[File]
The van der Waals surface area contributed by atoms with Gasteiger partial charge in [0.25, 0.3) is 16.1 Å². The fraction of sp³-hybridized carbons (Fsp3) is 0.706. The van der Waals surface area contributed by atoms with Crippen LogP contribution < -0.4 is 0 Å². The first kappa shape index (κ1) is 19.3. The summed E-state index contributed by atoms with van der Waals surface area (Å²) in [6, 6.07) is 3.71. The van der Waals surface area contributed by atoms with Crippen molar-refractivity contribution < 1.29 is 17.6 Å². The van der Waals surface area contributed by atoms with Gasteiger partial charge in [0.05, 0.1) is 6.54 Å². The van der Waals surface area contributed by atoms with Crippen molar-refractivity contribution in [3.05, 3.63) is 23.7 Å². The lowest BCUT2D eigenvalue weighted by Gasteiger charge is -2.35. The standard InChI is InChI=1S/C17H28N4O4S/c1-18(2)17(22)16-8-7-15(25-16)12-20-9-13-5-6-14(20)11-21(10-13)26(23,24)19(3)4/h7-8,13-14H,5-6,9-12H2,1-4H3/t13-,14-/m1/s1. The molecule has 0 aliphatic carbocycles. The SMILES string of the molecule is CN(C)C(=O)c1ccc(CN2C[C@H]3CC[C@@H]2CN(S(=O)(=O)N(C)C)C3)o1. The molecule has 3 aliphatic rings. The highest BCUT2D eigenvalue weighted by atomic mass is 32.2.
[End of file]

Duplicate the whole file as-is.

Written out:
The van der Waals surface area contributed by atoms with Gasteiger partial charge in [0.25, 0.3) is 16.1 Å². The fraction of sp³-hybridized carbons (Fsp3) is 0.706. The van der Waals surface area contributed by atoms with Crippen LogP contribution < -0.4 is 0 Å². The first kappa shape index (κ1) is 19.3. The summed E-state index contributed by atoms with van der Waals surface area (Å²) in [6, 6.07) is 3.71. The van der Waals surface area contributed by atoms with Crippen molar-refractivity contribution < 1.29 is 17.6 Å². The van der Waals surface area contributed by atoms with Gasteiger partial charge in [0.05, 0.1) is 6.54 Å². The van der Waals surface area contributed by atoms with Crippen molar-refractivity contribution in [3.05, 3.63) is 23.7 Å². The lowest BCUT2D eigenvalue weighted by Gasteiger charge is -2.35. The standard InChI is InChI=1S/C17H28N4O4S/c1-18(2)17(22)16-8-7-15(25-16)12-20-9-13-5-6-14(20)11-21(10-13)26(23,24)19(3)4/h7-8,13-14H,5-6,9-12H2,1-4H3/t13-,14-/m1/s1. The molecule has 0 aliphatic carbocycles. The SMILES string of the molecule is CN(C)C(=O)c1ccc(CN2C[C@H]3CC[C@@H]2CN(S(=O)(=O)N(C)C)C3)o1. The molecule has 3 aliphatic rings. The highest BCUT2D eigenvalue weighted by atomic mass is 32.2.